Your assignment is to study three of Uranus' moons: Ariel, Oberon, and Titania. Then, choose the one you think would be the best place to return with another spacecraft someday.
We have little information available on the moons of Uranus, but the details we have discovered thus far make these mysterious moons an appealing target for exploration.
This is not a new scenario for scientists: Often, they are in a position of knowing just enough about a topic to know more exploration is needed, and they must make the case to their peers and funders for this exploration. Exploring the moons of Uranus is a real case – one that has not yet been decided – for which scientists must make an argument.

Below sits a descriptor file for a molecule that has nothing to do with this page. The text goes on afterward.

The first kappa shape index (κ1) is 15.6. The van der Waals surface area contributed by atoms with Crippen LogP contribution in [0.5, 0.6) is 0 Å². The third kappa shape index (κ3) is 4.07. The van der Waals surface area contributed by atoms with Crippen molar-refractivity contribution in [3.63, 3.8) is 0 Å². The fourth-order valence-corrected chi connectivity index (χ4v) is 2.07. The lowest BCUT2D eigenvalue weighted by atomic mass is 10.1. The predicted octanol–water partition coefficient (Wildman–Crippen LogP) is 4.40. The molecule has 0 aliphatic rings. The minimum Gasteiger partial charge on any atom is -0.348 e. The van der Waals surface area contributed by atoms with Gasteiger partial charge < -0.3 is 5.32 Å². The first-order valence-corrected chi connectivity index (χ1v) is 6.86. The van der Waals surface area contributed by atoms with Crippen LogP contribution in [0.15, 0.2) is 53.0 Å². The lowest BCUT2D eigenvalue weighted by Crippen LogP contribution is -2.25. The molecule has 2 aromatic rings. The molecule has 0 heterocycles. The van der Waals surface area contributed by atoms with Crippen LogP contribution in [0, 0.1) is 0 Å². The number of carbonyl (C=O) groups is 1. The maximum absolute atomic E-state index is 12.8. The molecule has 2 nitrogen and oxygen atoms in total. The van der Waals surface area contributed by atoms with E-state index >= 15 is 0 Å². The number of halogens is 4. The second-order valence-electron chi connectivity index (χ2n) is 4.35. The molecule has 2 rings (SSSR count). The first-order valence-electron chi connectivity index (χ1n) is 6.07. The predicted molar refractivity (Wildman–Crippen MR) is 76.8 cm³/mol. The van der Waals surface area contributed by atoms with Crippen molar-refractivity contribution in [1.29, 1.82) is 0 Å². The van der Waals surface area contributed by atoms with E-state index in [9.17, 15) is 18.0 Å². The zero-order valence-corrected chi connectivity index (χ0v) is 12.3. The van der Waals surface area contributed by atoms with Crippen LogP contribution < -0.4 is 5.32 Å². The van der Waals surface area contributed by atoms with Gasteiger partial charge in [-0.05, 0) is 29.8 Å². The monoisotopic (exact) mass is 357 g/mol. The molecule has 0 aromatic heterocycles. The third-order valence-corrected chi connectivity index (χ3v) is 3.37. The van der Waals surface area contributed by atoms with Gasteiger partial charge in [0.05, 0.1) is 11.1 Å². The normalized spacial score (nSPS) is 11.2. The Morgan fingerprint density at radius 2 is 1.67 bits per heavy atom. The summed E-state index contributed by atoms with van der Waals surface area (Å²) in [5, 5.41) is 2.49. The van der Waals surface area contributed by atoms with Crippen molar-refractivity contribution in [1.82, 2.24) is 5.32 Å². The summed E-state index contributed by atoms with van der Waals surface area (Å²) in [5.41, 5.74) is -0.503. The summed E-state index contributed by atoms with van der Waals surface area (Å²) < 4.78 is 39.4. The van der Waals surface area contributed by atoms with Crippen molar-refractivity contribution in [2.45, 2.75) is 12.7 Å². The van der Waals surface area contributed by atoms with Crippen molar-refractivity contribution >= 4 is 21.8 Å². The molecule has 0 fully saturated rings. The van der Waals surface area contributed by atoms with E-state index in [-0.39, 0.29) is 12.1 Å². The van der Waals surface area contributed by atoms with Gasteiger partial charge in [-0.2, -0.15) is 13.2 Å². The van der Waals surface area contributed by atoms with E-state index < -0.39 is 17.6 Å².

TOPIC 1: ARIEL
All of Uranus' larger moons, including Ariel, are thought to consist mostly of roughly equal amounts of water ice and silicate rock. Carbon dioxide has also been detected on Ariel.
Ariel's surface appears to be the youngest of all the moons of Uranus. It has few large craters and many small ones, indicating that fairly recent low-impact collisions wiped out the large craters that would have been left by much earlier, bigger strikes. More on Ariel ›
Topic 2: Oberon
Oberon is the second largest moon of Uranus. It is heavily cratered, especially when compared to Ariel and Titania. Like all of Uranus' large moons, Oberon is composed of roughly half ice and half rock. Oberon has at least one large mountain that rises almost 4 miles (about 6 kilometers) off the surface. More on Oberon ›
Topic 3: Titania
Titania is Uranus' largest moon, about 1,000 miles (1,600 kilometers) in diameter. It has a prominent system of fault valleys, some nearly 1,000 miles (about 1,600 kilometers) long. Deposits of highly reflective material, which may represent frost, can be seen along the Sun-facing valley walls. More on Titania ›